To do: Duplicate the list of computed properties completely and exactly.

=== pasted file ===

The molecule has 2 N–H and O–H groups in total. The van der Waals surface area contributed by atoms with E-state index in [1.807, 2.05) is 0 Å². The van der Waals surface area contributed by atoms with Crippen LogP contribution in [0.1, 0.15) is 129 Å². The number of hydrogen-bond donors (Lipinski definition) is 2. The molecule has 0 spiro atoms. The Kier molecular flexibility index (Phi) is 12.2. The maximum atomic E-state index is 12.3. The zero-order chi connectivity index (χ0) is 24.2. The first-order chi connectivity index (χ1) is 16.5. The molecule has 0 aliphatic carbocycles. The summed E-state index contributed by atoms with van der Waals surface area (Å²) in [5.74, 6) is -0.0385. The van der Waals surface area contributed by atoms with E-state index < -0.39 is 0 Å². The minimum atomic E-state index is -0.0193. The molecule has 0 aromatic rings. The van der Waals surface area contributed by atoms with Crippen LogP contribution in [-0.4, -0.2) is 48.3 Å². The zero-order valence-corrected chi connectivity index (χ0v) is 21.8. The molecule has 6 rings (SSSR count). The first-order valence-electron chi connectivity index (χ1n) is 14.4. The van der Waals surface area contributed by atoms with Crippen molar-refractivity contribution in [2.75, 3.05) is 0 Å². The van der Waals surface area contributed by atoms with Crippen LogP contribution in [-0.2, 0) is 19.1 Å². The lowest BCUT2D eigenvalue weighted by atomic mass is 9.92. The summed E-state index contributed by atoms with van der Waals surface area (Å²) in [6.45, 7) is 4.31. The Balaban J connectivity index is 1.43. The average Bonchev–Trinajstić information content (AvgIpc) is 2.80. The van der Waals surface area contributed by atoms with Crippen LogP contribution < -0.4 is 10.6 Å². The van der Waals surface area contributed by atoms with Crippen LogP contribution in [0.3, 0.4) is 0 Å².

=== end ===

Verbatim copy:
The molecule has 2 N–H and O–H groups in total. The van der Waals surface area contributed by atoms with E-state index in [1.807, 2.05) is 0 Å². The van der Waals surface area contributed by atoms with Crippen LogP contribution in [0.1, 0.15) is 129 Å². The number of hydrogen-bond donors (Lipinski definition) is 2. The molecule has 0 spiro atoms. The Kier molecular flexibility index (Phi) is 12.2. The maximum atomic E-state index is 12.3. The zero-order chi connectivity index (χ0) is 24.2. The first-order chi connectivity index (χ1) is 16.5. The molecule has 0 aliphatic carbocycles. The summed E-state index contributed by atoms with van der Waals surface area (Å²) in [5.74, 6) is -0.0385. The van der Waals surface area contributed by atoms with E-state index < -0.39 is 0 Å². The minimum atomic E-state index is -0.0193. The molecule has 0 aromatic rings. The van der Waals surface area contributed by atoms with Crippen LogP contribution in [-0.4, -0.2) is 48.3 Å². The zero-order valence-corrected chi connectivity index (χ0v) is 21.8. The molecule has 6 rings (SSSR count). The first-order valence-electron chi connectivity index (χ1n) is 14.4. The van der Waals surface area contributed by atoms with Crippen molar-refractivity contribution in [2.75, 3.05) is 0 Å². The van der Waals surface area contributed by atoms with Crippen LogP contribution in [-0.2, 0) is 19.1 Å². The lowest BCUT2D eigenvalue weighted by atomic mass is 9.92. The summed E-state index contributed by atoms with van der Waals surface area (Å²) in [6.45, 7) is 4.31. The Balaban J connectivity index is 1.43. The average Bonchev–Trinajstić information content (AvgIpc) is 2.80. The van der Waals surface area contributed by atoms with Crippen LogP contribution < -0.4 is 10.6 Å². The van der Waals surface area contributed by atoms with Crippen LogP contribution in [0.3, 0.4) is 0 Å².